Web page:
Last week’s massacre, the second-deadliest shooting at a public school in US history, has inflamed a national debate about gun rights and prompted young people from Marjory Stoneman Douglas High School and across the United States to demand action for stricter firearms controls.
On Tuesday, less than a week after the shooting, the Republican-controlled Florida House of Representatives rebuffed a bid to bring up a bill to block sales of assault-style rifles in the state.
“I am not going back to school until lawmakers, and the president, change this law,” said Tyra Hemans, a 19-year-old senior. “Three people I looked to for advice and courage are gone but never forgotten, and for them, I am going to our state capital to tell lawmakers we are tired and exhausted of stupid gun laws.”
Student and parent activists from the high school in Parkland, Florida, near Fort Lauderdale were expected to arrive in Tallahassee, about 724km to the north after dark and stage a rally at the statehouse on Wednesday.
“You guys are being watched by the entire nation. Stay strong and keep the message of change of Florida’s gun laws,” said Cameron Kasky, a student leader of the Never Again movement, shouted to classmates and supporters as he stood on the roof of a van. “We have stared down the barrel of a AR-15 for ourselves, so no one up there can tell us we don’t know what ... we’re talking about.”
Fourteen students and three educators were killed, and 15 other people were injured, in the Feb. 14 attack.
Nikolas Cruz, 19, a former student expelled from Stoneman Douglas High for disciplinary problems, was arrested and charged with 17 counts of premeditated murder. Authorities say he was armed with a semiautomatic AR-15 assault-style rifle that he legally purchased from a licensed gun dealer last year, when he was 18.
Former classmates have described Cruz as a social outcast and trouble-maker with a fascination for guns, and police have acknowledged responding to numerous calls related to Cruz during the past few years.
On Tuesday a member of the accused gunman’s legal team from the Broward County public defender’s office said Cruz saw his life unravel last year, when he was expelled and his mother died.
The year before, Florida’s Department of Children and Families had opened an inquiry into Cruz after he was reported to have been cutting himself, but the case was closed in November of that year with the finding that he was receiving sufficient support, the agency said.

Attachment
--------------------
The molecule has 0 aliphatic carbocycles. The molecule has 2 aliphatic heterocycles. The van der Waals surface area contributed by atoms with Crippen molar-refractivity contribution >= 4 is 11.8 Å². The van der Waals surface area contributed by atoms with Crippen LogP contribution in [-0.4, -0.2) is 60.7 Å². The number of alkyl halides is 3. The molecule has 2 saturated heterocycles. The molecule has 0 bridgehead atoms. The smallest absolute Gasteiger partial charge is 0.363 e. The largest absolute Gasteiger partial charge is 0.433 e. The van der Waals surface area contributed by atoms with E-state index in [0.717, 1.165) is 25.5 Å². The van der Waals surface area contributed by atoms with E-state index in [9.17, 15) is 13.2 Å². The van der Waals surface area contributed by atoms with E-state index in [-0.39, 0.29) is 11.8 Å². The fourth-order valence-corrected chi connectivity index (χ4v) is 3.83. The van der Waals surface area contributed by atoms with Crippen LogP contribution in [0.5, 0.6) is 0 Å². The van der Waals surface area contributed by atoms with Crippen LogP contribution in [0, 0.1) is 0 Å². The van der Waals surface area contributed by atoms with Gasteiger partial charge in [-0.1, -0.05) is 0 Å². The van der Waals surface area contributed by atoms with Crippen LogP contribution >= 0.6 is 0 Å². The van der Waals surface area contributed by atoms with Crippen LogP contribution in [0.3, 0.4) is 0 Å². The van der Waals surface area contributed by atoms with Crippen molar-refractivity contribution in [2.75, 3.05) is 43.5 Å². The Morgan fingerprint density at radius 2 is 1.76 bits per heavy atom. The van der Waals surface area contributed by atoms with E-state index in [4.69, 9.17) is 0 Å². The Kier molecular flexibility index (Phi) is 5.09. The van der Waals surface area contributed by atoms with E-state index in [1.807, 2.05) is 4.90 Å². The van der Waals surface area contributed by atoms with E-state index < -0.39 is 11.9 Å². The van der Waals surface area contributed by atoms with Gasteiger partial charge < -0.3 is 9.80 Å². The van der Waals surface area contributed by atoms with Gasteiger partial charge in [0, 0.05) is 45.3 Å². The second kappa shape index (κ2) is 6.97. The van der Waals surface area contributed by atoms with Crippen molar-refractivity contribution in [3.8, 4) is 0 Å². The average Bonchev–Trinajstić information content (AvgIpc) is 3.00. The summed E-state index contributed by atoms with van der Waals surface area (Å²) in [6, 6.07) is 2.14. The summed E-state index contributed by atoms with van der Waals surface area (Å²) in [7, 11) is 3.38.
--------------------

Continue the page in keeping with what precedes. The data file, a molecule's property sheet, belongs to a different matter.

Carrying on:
”In 2017 a lot of the support systems that he had were not there anymore. Those cries of help, however, were still there, and the system as designed missed them and failed, said Gordon Weekes, assistant public defender.
The youth-led protest movement that erupted within hours of the shooting attracted prominent celebrity supporters on Tuesday when film star George Clooney and his wife Amal, a human rights lawyer, said they would donate $500,000 to help fund a planned March 24 gun control march in Washington.
Hollywood director Steven Spielberg and media mogul Oprah Winfrey later joined in contributing $500,000 each toward the march.
A Washington Postal News opinion poll released on Tuesday showed 77% of Americans believe the Republican-dominated US Congress is doing too little to prevent mass shootings, with 62% saying President Donald Trump, also a Republican, has not done enough on that front.
Trump said on Tuesday he had signed a memorandum directing the attorney general to draw up regulations banning devices that turn firearms into machine guns, like the bump stock used in October’s mass shooting in Las Vegas.
Students and parents elsewhere in Florida and in other states, including Tennessee and Minnesota, staged sympathy protests on Tuesday, according to local media reports. Miami’s WTVJ-TV showed video of about 1,000 teens and adults marching from a high school in Boca Raton to the site of the Parkland shooting, about 19km to the west.